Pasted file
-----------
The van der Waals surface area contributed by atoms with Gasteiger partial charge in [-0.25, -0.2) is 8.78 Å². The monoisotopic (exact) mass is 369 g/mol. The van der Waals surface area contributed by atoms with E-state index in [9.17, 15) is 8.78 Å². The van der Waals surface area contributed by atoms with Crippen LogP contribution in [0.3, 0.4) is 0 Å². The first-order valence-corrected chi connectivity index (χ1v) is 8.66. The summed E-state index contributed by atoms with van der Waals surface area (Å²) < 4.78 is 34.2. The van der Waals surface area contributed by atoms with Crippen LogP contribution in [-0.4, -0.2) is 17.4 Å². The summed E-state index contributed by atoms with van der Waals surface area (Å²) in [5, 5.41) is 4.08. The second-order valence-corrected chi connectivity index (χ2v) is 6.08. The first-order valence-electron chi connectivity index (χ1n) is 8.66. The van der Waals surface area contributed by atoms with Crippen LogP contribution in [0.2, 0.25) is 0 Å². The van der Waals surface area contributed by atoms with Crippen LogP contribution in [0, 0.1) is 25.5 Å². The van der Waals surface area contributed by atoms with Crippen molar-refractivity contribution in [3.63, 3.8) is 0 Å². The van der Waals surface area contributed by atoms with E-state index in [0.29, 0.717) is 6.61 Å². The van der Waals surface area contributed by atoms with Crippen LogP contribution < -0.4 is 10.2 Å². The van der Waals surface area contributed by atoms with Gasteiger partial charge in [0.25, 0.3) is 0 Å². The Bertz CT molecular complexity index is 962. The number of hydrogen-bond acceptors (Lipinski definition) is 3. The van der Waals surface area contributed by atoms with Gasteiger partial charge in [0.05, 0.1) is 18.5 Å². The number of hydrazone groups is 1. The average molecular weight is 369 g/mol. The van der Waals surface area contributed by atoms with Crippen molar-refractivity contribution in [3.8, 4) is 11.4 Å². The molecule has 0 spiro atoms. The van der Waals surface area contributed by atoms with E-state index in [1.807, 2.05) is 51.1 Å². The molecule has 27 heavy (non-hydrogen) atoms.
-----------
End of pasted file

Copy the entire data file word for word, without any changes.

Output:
The van der Waals surface area contributed by atoms with Gasteiger partial charge in [-0.25, -0.2) is 8.78 Å². The monoisotopic (exact) mass is 369 g/mol. The van der Waals surface area contributed by atoms with E-state index in [9.17, 15) is 8.78 Å². The van der Waals surface area contributed by atoms with Crippen LogP contribution in [0.3, 0.4) is 0 Å². The first-order valence-corrected chi connectivity index (χ1v) is 8.66. The summed E-state index contributed by atoms with van der Waals surface area (Å²) < 4.78 is 34.2. The van der Waals surface area contributed by atoms with Crippen LogP contribution in [-0.4, -0.2) is 17.4 Å². The summed E-state index contributed by atoms with van der Waals surface area (Å²) in [5, 5.41) is 4.08. The second-order valence-corrected chi connectivity index (χ2v) is 6.08. The first-order valence-electron chi connectivity index (χ1n) is 8.66. The van der Waals surface area contributed by atoms with Crippen LogP contribution in [0.2, 0.25) is 0 Å². The van der Waals surface area contributed by atoms with Crippen LogP contribution in [0, 0.1) is 25.5 Å². The van der Waals surface area contributed by atoms with Crippen molar-refractivity contribution in [3.63, 3.8) is 0 Å². The van der Waals surface area contributed by atoms with E-state index in [0.29, 0.717) is 6.61 Å². The van der Waals surface area contributed by atoms with Crippen LogP contribution < -0.4 is 10.2 Å². The van der Waals surface area contributed by atoms with Gasteiger partial charge in [0.25, 0.3) is 0 Å². The Bertz CT molecular complexity index is 962. The number of hydrogen-bond acceptors (Lipinski definition) is 3. The van der Waals surface area contributed by atoms with Gasteiger partial charge in [0.05, 0.1) is 18.5 Å². The number of hydrazone groups is 1. The average molecular weight is 369 g/mol. The van der Waals surface area contributed by atoms with Crippen molar-refractivity contribution in [3.8, 4) is 11.4 Å². The molecule has 0 spiro atoms. The van der Waals surface area contributed by atoms with E-state index in [1.807, 2.05) is 51.1 Å². The molecule has 27 heavy (non-hydrogen) atoms.